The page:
than would be naturally held to be sufficient to refer a passage
to a given source. His lists must therefore be used with these

Turning to them, we find that most of the possible forms of
variation are exemplified within the bounds of the Canon itself. I
proceed to give a few classified instances of these.

[Greek: Alpha symbol] _Paraphrase_. Many of the quotations from the
Old Testament in the New are highly paraphrastic. We may take the
following as somewhat marked examples: Matt. ii. 6, xii. 18-21,
xiii. 35, xxvii. 9, 10; John viii. 17, xii. 40, xiii. 18;
1 Cor. xiv. 21; 2 Cor. ix. 7. Matt. xxvii. 9, 10 would perhaps
mark an extreme point in freedom of quotation [Endnote 21:1], as
will be seen when it is compared with the original:--

_Matt_. xxvii. 9. 10.

[Greek: [tote eplaerothae to phaethen dia tou prophaetou Hieremiou
legontos] Kai elabon ta triakonta arguria, taen timaen tou
tetimaemenou on etimaesanto apo nion Israael, kai edokan auta eis
ton argon tou kerameos, katha sunetaxen moi Kurios.]

_Zech_. xi. 13.

[Greek: Kathes autous eis to choneutaerion, kai schepsomai ei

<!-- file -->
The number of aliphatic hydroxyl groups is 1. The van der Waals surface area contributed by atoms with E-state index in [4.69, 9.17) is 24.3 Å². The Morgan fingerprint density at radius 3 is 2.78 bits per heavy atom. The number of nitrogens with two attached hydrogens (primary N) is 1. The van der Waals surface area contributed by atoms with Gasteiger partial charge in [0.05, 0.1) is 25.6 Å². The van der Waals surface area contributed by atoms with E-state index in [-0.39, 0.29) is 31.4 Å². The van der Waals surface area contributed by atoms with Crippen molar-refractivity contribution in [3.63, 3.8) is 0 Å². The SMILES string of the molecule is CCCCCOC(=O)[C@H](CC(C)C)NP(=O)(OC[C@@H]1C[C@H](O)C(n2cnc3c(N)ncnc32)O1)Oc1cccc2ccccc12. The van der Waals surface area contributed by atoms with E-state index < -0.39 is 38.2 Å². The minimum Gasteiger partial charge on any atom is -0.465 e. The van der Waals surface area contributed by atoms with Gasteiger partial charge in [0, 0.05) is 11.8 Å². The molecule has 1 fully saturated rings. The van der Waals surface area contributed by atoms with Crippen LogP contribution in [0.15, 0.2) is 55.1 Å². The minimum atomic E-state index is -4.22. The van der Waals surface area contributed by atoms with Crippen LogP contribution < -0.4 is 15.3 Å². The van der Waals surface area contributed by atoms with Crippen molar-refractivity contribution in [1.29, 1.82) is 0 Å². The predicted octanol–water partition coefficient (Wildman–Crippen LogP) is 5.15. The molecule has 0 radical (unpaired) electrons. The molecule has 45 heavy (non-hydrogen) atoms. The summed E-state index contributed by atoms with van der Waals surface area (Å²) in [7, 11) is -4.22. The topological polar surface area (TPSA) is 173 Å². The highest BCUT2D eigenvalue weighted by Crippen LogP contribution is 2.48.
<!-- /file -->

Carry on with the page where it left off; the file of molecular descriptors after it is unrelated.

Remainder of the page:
dokimon estin, de tropon edokiamistheaen huper aotuon. Kai elabon
tous triakonta argurous kai enebalon autous eis oikon Kuriou eis
to choneutaerion.]

It can hardly be possible that the Evangelist has here been
influenced by any Targum or version. The form of his text has
apparently been determined by the historical event to which the
prophecy is applied. The sense of the original has been entirely
altered. There the prophet obeys the command to put the thirty
pieces of silver, which he had received as his shepherd's hire,
into the treasury [Greek: choneutaerion]. Here the hierarchical
party refuse to put them into the treasury. The word 'potter'